(a.) Is it as much of a mistake to define ‘right action’ as to define ‘good consequence’?
The above statement captures the essence of consequentialist and deontological approaches. Consequentialism talks of a good consequence regardless of whether the action was right or wrong. It say ends justify means. Deontological view talks of the right action regardless of the end consequence. Meaning, end is not important, it’s more important to follow the right path.
As an eg. – the Utilitarian perspective is consequentialist while Kant’s categorical imperative is deontological. Both theories have their flaws. Utilitarian perspective is only concerned with the greatest happiness of the greatest number. If killing a person gave happiness to 100 other people, it would be just to execute that one person. On the other hand, Kant’s categorical imperative would condemn lying but there are many instances where lying can save one’s life. So it cannot be universally applied.
From the above, we cannot say that defining ‘right action’ is a mistake and ‘good consequence’ should have primacy. There cannot be a narrative that can be universally applied. Their applicability depends on a case by case scenario. Gandhi was of the opinion that not only are the ends important but so are the means. It is not enough to fight for freedom, but to have Dharma on our side which means right action. This implies that right action and good consequence need not be in contradiction. They cannot be seen in dichotomous terms. A harmonious synthesis of the two is always possible and always think of solutions that do justice to both.
(b.)What is your conception of ‘the good life’? How can it be attained?
The conception of good life varies across time and space and cultures. The western idea of good draws from the liberal tradition focusing on individualism maximizing liberty, equality and freedom. For them, community values are secondary.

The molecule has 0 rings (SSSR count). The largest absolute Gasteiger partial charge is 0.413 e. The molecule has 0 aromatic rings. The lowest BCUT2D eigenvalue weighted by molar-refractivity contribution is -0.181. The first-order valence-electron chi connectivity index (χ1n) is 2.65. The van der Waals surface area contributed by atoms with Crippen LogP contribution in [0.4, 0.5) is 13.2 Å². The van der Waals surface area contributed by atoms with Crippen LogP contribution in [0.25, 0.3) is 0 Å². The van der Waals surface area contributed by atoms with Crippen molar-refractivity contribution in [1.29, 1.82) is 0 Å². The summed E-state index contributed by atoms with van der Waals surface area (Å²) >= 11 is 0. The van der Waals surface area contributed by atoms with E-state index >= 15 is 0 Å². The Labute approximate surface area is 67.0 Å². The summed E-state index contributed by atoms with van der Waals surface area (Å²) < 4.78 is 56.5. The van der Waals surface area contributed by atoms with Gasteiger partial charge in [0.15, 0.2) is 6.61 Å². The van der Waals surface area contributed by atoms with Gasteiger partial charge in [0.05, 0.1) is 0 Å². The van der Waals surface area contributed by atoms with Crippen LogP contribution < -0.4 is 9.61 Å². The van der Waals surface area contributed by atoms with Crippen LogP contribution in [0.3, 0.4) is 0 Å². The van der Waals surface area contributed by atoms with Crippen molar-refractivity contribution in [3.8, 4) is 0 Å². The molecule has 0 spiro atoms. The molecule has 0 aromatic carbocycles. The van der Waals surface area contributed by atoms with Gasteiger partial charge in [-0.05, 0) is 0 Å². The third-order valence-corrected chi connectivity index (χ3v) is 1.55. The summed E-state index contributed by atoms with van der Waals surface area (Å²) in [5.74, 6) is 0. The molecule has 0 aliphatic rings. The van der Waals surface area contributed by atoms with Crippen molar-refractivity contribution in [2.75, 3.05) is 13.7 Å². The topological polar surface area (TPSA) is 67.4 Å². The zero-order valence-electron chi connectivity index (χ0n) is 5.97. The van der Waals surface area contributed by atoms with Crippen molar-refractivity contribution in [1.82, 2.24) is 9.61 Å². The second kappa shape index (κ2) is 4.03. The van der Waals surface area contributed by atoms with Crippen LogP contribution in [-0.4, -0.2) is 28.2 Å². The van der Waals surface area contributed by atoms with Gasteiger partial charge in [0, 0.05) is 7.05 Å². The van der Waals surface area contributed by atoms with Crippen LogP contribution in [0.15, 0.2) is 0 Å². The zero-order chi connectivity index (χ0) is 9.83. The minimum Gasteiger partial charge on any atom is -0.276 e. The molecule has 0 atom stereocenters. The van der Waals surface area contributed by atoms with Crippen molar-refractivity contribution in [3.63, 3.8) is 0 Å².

My conception of a good life differs from the above. For me, a good life should involve taking the best from everything – traditional and modern, east and west, liberal and communitarian, capitalism and communism.
Personally, I would want basic rights, liberties and freedoms to be protected and secured at all costs. Limitations, if rational and justified, are welcome. But arbitrariness and privileges are not. Today, we see many instances where basic rights are not protected and arbitrary use of force and authority is prevalent.
Socially, a good life would be if I am never isolated. I am a part of a community that provides me with a conducive environment. I feel a sense of security, a sense of belonging and have a fall-back option in case I need it. This community does not have a basis on identity markers like caste, religion, etc. but because of shared values and futuristic outlook. Cleavages on caste and communal lines are non-existent.
Politically, I look for very active engagement in my local affairs. There should be institutions and frameworks which allow me to be a part of decisions having a direct impact on me – a form of decentralization that truely ensures people’s participation. At the higher levels, the governments are responsive to people’s needs and ensures timely delivery of services.
Economically, a good life would be where I’m awarded for the hard work I put in. Where everyone who works hard has an equal chance of moving out of poverty and providing a better future for his kids and family. It would ensure opportunities for all and better opportunities for the ones who take risks. At the same time, it will go against the idea of disproportionate wealth accumulation. More than materialistic pleasures, what drives people is the will to advance, to change to move forward and to create a better world.
Technologically, I want to embrace state of the art technology and infrastructure but not at the cost of our environment.
Such a life would be a good life free from deprivation and most egalitarian in its approach.